The panel discussion on, “Food and Water Activism in Global Asia,” brought together activists of various disciplines to weave together their approach towards solving inequality. Despite the diverse interests of the panels members, they shared agreement on how to increase environmental equality. The general consensus involved increasing education about environmental issues so that ordinary people can help start grassroots efforts to promote positive change.
Environmental policy will not come from the top echelons of society, but require mass social change from the common folk. In order to achieve this, the process of approving policy must include the people it will receive the bulk of the impact. One panelists from China highlighted how groups of ordinary Chinese have been effective at organizing and having their demands met. Re-asserting, and sometimes inventing, their right to participate in the decision making process, these groups have been able to avoid being subjected to dangerous ecological outcomes. Also, large companies such as Apple that patronize polluting factories have been held accountable by Chinese environmental groups. Apple was sent several letters informing the Cupertino Headquarters that its factories were major sources of pollution. At first, the tech company thought the letters coming from these organizations was a hoax, and refused to recognize the claims. Apple asked itself “How could China have active environmental groups?” The letters were eventually authenticated and Apple took steps to correct its pollutive policies. Other panelists admired the activism of the Chinese and suggested that Americans need to become more sensitive to environmental issues. Using the Chinese as an example, a cultural transformation, where citizens en masse demand environmental accountability, would be the ideal state for America.
Indigenous tribes can be seen as model for long term social change. American’s tribal communities have viewed the destruction of the environment as a part of their tribal history. Tribes, thinking in generations, want options that will protect their land currently and also for the future. The harmful impact that extractive industries have had on indigenous life culturally, politically, and environmentally, has greatly inhibited their upward mobility. Therefore, they are particularly keen at revealing the harmful aspects of profit seeking environmental policies.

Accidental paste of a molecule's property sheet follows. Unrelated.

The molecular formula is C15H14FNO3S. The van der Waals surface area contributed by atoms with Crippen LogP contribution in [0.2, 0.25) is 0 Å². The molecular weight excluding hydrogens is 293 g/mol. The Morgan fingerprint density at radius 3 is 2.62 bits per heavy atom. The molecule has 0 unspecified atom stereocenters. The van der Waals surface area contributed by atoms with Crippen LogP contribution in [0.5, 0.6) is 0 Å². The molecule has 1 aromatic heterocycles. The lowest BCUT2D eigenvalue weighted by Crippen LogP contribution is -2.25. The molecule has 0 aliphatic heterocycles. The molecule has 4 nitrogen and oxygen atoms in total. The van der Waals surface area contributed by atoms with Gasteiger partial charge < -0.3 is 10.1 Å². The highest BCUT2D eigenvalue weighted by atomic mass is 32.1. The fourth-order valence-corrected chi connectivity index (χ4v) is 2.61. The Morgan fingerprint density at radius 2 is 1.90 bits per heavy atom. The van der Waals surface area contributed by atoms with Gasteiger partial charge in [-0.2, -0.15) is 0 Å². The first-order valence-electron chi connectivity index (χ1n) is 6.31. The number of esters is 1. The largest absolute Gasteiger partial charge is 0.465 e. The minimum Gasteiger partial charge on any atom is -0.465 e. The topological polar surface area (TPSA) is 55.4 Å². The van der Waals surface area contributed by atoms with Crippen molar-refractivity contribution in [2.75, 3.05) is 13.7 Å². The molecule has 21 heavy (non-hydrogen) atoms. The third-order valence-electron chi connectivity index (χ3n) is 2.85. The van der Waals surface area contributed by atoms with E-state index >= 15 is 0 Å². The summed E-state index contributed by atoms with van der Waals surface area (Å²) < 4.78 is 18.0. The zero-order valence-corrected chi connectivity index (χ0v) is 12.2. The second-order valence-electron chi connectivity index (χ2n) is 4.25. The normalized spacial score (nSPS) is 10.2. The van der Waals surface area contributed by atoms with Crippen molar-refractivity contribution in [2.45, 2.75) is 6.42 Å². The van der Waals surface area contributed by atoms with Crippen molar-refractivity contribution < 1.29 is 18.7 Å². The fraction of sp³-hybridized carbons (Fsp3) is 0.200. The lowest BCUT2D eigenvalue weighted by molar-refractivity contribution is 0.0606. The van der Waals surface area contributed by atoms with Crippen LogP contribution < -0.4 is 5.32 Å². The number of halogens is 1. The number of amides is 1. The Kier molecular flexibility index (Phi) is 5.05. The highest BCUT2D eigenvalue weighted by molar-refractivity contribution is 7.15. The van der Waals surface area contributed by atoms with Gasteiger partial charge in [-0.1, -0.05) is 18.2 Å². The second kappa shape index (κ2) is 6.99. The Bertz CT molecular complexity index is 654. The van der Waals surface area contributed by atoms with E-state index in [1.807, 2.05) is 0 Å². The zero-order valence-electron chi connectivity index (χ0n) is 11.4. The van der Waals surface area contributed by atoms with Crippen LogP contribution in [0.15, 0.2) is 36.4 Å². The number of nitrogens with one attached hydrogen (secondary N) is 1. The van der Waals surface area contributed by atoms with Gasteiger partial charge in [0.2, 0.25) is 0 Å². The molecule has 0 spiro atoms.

Sandy Nguyen, a Vietnamese fisherman advocate from Louisiana, described her experience educating fisherman about benefits that they would normally not known about. After the BP oil spill, itinerant fisherman communities were left devastated. Uninsured, poor, and lacking basic english skills, they had little opportunity to restore their primary source of income. She acted as a liaison between the state and the fisherman. Through Nguyen’s work, fishermen were able to gain access to benefits that restored their lifestyle. Without her contribution, BP would not have felt pressured to compensate the fishing communities for their losses. Nguyen, Making decisions based on “being there” experiences was advocated by each member. Inviting politicians to the fishing communities, humanized the result of lackluster environmental policy.
The structures that promote inequality include the unfair distribution of resources. Whether it be land, water, or fossil fuels, there is a selfish protection of theses resources. Often times, according to Canadian filmmaker Gary Marcuse, “the profits are privatized and the problems are socialized.” The benefits received by natural resources are not spread about fairly, and the negative byproducts are spread throughout masses. They argue that people benefitting from unjust environmental policy are the very people who play a major role in its development.
Ultimately, I agreed with much of what the panel discussed. Inspiring grass roots efforts to bring about change is necessary. This is achieved through educating the masses of the problems, but more importantly, the rights they have to correct it. A cultural transformation of environmental awareness will help etch away at the massive structures that perpetuate environmental inequality.